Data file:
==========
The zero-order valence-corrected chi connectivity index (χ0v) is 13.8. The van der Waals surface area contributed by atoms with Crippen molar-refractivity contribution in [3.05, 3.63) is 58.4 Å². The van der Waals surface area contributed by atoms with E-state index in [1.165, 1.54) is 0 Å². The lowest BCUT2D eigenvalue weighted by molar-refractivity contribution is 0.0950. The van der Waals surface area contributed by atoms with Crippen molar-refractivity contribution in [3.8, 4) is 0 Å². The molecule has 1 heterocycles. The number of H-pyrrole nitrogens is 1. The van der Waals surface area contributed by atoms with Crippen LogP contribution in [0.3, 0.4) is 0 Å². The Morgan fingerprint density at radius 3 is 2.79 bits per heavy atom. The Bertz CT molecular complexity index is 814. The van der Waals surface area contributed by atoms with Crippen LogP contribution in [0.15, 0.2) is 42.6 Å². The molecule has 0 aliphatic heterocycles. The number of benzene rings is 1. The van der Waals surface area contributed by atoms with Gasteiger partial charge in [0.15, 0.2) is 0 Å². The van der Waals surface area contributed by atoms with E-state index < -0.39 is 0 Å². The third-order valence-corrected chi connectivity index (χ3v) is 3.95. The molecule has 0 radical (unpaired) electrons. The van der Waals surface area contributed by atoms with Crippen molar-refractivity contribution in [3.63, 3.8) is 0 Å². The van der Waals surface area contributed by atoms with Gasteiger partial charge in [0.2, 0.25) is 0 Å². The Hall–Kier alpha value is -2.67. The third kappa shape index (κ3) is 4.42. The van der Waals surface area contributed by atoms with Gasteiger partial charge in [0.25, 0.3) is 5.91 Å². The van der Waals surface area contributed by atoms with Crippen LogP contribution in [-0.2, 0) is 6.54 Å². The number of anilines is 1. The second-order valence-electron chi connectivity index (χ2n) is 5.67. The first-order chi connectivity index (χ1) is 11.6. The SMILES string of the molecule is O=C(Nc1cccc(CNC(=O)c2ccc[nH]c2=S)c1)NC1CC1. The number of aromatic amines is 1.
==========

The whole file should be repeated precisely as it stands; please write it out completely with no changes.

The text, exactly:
The zero-order valence-corrected chi connectivity index (χ0v) is 13.8. The van der Waals surface area contributed by atoms with Crippen molar-refractivity contribution in [3.05, 3.63) is 58.4 Å². The van der Waals surface area contributed by atoms with E-state index in [1.165, 1.54) is 0 Å². The lowest BCUT2D eigenvalue weighted by molar-refractivity contribution is 0.0950. The van der Waals surface area contributed by atoms with Crippen molar-refractivity contribution in [3.8, 4) is 0 Å². The molecule has 1 heterocycles. The number of H-pyrrole nitrogens is 1. The van der Waals surface area contributed by atoms with Crippen LogP contribution in [0.3, 0.4) is 0 Å². The Morgan fingerprint density at radius 3 is 2.79 bits per heavy atom. The Bertz CT molecular complexity index is 814. The van der Waals surface area contributed by atoms with Crippen LogP contribution in [0.15, 0.2) is 42.6 Å². The molecule has 0 aliphatic heterocycles. The number of benzene rings is 1. The van der Waals surface area contributed by atoms with Gasteiger partial charge in [0.15, 0.2) is 0 Å². The van der Waals surface area contributed by atoms with E-state index < -0.39 is 0 Å². The third-order valence-corrected chi connectivity index (χ3v) is 3.95. The molecule has 0 radical (unpaired) electrons. The van der Waals surface area contributed by atoms with Crippen molar-refractivity contribution in [3.63, 3.8) is 0 Å². The van der Waals surface area contributed by atoms with Gasteiger partial charge in [0.2, 0.25) is 0 Å². The Hall–Kier alpha value is -2.67. The third kappa shape index (κ3) is 4.42. The van der Waals surface area contributed by atoms with Gasteiger partial charge in [0.25, 0.3) is 5.91 Å². The van der Waals surface area contributed by atoms with Crippen LogP contribution in [-0.2, 0) is 6.54 Å². The number of anilines is 1. The second-order valence-electron chi connectivity index (χ2n) is 5.67. The first-order chi connectivity index (χ1) is 11.6. The SMILES string of the molecule is O=C(Nc1cccc(CNC(=O)c2ccc[nH]c2=S)c1)NC1CC1. The number of aromatic amines is 1.